“The company and commercial department has gone from strength to strength,” a second-year trainee told us. “When I joined it was working on share sales worth one or two million, but now with new partners the level of the clients and deals has escalated.” Recent laterals include Robert Cain who specialises in the tech and motorsport industries, and Valerie Findlay, a specialist in working for small and medium-sized enterprises (SMEs). All the firm's corporate work is confidential so we can't give any specific client examples, but we can tell you the team works mostly for SMEs, handling sales, purchases and contracts as well as tax and IP matters. “We could be acting for an international company protecting its IP rights or helping a sole trader with terms and conditions,” one trainee told us. “The variety keeps you on your toes and gives you a broad understanding of different areas.” Rookies were interested to get an insight into “the commercial risks companies can face, whether they’re looking to compete at a national orinternational level.” Interviewees were also pleased to report that they were given “a lot of autonomy” in the seat, including “pitching for work and getting involved in business development, as well as getting to do every piece of drafting possible.”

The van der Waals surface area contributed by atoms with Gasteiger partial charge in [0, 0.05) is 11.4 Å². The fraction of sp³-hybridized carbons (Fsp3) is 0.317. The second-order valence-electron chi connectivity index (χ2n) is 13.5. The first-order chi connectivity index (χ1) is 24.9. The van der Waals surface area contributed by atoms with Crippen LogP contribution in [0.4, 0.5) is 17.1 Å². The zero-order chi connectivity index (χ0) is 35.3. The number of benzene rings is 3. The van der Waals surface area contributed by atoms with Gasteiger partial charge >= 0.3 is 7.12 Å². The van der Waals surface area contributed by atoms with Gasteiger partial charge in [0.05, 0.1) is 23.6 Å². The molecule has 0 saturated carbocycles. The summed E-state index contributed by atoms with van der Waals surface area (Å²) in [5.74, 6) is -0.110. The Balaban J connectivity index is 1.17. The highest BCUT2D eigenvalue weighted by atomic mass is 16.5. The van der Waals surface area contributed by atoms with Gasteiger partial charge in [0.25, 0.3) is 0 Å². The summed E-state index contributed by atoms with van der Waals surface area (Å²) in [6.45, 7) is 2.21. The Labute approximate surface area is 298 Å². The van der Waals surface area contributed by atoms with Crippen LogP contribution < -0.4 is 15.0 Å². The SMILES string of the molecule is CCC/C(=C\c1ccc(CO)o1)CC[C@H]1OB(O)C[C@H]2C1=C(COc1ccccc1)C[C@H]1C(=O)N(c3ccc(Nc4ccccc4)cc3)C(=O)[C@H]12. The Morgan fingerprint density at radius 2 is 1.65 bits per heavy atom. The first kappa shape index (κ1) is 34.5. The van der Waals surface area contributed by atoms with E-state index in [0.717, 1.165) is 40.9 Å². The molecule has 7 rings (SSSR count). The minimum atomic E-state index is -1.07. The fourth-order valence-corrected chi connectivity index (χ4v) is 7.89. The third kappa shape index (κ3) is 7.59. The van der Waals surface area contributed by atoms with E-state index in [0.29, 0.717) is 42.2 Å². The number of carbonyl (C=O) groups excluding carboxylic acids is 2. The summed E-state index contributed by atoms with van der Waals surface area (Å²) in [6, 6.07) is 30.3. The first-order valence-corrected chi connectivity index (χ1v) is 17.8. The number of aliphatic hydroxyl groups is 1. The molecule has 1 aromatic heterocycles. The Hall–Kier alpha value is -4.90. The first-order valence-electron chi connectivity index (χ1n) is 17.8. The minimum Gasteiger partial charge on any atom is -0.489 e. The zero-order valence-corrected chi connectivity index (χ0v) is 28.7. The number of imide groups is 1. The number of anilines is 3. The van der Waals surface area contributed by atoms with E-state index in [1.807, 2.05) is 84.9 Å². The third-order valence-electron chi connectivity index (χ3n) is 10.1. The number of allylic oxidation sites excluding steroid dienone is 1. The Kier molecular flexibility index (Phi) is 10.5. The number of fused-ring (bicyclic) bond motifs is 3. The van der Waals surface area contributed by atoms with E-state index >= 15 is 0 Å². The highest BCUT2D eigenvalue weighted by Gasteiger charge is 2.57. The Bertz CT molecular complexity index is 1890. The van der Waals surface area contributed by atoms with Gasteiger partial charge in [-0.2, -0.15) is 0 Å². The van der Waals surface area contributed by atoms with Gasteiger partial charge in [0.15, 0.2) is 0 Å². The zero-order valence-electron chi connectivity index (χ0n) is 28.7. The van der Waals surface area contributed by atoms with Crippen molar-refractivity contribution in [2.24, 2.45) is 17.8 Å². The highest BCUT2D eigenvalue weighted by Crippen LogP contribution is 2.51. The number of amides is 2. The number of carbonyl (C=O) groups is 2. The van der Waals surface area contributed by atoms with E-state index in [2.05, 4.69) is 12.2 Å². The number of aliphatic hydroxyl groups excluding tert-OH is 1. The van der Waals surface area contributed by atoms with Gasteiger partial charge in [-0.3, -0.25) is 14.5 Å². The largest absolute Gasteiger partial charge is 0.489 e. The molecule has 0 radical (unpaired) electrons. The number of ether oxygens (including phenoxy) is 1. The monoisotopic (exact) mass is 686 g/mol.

One trainee described their stint in real estate and development as “my first real experience of handling matters myself.” The team covers things like property sales, lease extensions and landlord and tenant matters under the 1954 Act. An interviewee described working on “a large property portfolio being sold as part of a greater share purchase agreement.” Another enjoyed “being able to negotiate the terms of a lease for a client, mitigating risks and having a positive impact on the individual.” Interviewees described the client base as “everyone from small businesses and landowners right up to large portfolio owners and industrial businesses.” Trainee workloads consist of “handling clients directly, drafting deeds and general correspondence.”
“In my first week my supervisor plonked a file in front of me and said, ‘Have a go!’”